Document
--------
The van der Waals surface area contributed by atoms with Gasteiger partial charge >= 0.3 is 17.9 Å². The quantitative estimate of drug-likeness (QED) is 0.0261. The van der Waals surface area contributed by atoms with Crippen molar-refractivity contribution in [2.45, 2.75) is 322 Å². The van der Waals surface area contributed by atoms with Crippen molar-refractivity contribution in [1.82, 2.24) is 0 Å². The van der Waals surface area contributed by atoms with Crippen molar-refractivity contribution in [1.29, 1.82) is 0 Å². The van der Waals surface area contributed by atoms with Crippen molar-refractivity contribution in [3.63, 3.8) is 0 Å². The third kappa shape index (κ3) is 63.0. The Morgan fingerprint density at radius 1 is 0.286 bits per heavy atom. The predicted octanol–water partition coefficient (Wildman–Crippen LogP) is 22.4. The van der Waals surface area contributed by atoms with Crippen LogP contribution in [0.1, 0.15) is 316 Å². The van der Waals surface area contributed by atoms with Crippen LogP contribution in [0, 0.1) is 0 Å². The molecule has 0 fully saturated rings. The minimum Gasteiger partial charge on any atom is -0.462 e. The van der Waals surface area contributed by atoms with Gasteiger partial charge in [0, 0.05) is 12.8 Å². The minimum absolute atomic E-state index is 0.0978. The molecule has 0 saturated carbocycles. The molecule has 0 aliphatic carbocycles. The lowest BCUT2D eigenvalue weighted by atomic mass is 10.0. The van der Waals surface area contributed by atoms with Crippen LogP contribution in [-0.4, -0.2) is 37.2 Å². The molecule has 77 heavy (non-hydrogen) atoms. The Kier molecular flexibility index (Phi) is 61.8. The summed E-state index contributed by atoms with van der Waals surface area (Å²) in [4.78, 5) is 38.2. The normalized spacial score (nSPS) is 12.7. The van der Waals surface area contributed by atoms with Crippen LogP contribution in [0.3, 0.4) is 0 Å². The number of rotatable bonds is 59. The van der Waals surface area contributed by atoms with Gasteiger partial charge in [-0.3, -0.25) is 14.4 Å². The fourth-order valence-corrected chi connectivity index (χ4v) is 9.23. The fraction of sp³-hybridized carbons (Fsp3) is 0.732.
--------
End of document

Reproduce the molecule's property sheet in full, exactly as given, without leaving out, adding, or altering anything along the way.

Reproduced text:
The van der Waals surface area contributed by atoms with Gasteiger partial charge >= 0.3 is 17.9 Å². The quantitative estimate of drug-likeness (QED) is 0.0261. The van der Waals surface area contributed by atoms with Crippen molar-refractivity contribution in [2.45, 2.75) is 322 Å². The van der Waals surface area contributed by atoms with Crippen molar-refractivity contribution in [1.82, 2.24) is 0 Å². The van der Waals surface area contributed by atoms with Crippen molar-refractivity contribution in [1.29, 1.82) is 0 Å². The van der Waals surface area contributed by atoms with Crippen molar-refractivity contribution in [3.63, 3.8) is 0 Å². The third kappa shape index (κ3) is 63.0. The Morgan fingerprint density at radius 1 is 0.286 bits per heavy atom. The predicted octanol–water partition coefficient (Wildman–Crippen LogP) is 22.4. The van der Waals surface area contributed by atoms with Crippen LogP contribution in [0.1, 0.15) is 316 Å². The van der Waals surface area contributed by atoms with Crippen LogP contribution in [0, 0.1) is 0 Å². The molecule has 0 fully saturated rings. The minimum Gasteiger partial charge on any atom is -0.462 e. The van der Waals surface area contributed by atoms with Gasteiger partial charge in [0, 0.05) is 12.8 Å². The minimum absolute atomic E-state index is 0.0978. The molecule has 0 saturated carbocycles. The molecule has 0 aliphatic carbocycles. The lowest BCUT2D eigenvalue weighted by atomic mass is 10.0. The van der Waals surface area contributed by atoms with Crippen LogP contribution in [-0.4, -0.2) is 37.2 Å². The molecule has 77 heavy (non-hydrogen) atoms. The Kier molecular flexibility index (Phi) is 61.8. The summed E-state index contributed by atoms with van der Waals surface area (Å²) in [4.78, 5) is 38.2. The normalized spacial score (nSPS) is 12.7. The van der Waals surface area contributed by atoms with Crippen LogP contribution in [0.3, 0.4) is 0 Å². The number of rotatable bonds is 59. The van der Waals surface area contributed by atoms with Gasteiger partial charge in [-0.3, -0.25) is 14.4 Å². The fourth-order valence-corrected chi connectivity index (χ4v) is 9.23. The fraction of sp³-hybridized carbons (Fsp3) is 0.732.